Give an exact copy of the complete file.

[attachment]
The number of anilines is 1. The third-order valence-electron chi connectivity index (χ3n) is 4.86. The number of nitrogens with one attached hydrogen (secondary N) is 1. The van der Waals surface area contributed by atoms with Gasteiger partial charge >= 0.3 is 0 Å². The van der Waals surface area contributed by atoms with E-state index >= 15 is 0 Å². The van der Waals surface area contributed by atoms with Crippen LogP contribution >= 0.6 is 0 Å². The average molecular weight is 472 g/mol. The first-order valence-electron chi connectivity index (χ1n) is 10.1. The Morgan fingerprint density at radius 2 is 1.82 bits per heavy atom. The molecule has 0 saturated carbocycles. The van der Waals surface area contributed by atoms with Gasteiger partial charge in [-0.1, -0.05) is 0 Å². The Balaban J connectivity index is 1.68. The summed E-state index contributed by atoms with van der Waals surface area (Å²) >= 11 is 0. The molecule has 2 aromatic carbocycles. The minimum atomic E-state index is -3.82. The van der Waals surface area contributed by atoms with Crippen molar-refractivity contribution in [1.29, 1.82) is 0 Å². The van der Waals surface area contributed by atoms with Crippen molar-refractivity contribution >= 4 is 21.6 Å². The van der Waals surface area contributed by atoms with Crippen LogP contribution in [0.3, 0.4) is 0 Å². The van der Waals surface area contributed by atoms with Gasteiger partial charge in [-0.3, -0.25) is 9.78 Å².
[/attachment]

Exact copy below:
The number of anilines is 1. The third-order valence-electron chi connectivity index (χ3n) is 4.86. The number of nitrogens with one attached hydrogen (secondary N) is 1. The van der Waals surface area contributed by atoms with Gasteiger partial charge >= 0.3 is 0 Å². The van der Waals surface area contributed by atoms with E-state index >= 15 is 0 Å². The van der Waals surface area contributed by atoms with Crippen LogP contribution >= 0.6 is 0 Å². The average molecular weight is 472 g/mol. The first-order valence-electron chi connectivity index (χ1n) is 10.1. The Morgan fingerprint density at radius 2 is 1.82 bits per heavy atom. The molecule has 0 saturated carbocycles. The van der Waals surface area contributed by atoms with Gasteiger partial charge in [-0.1, -0.05) is 0 Å². The Balaban J connectivity index is 1.68. The summed E-state index contributed by atoms with van der Waals surface area (Å²) >= 11 is 0. The molecule has 2 aromatic carbocycles. The minimum atomic E-state index is -3.82. The van der Waals surface area contributed by atoms with Crippen molar-refractivity contribution in [1.29, 1.82) is 0 Å². The van der Waals surface area contributed by atoms with Crippen molar-refractivity contribution >= 4 is 21.6 Å². The van der Waals surface area contributed by atoms with Crippen LogP contribution in [0.3, 0.4) is 0 Å². The van der Waals surface area contributed by atoms with Gasteiger partial charge in [-0.3, -0.25) is 9.78 Å².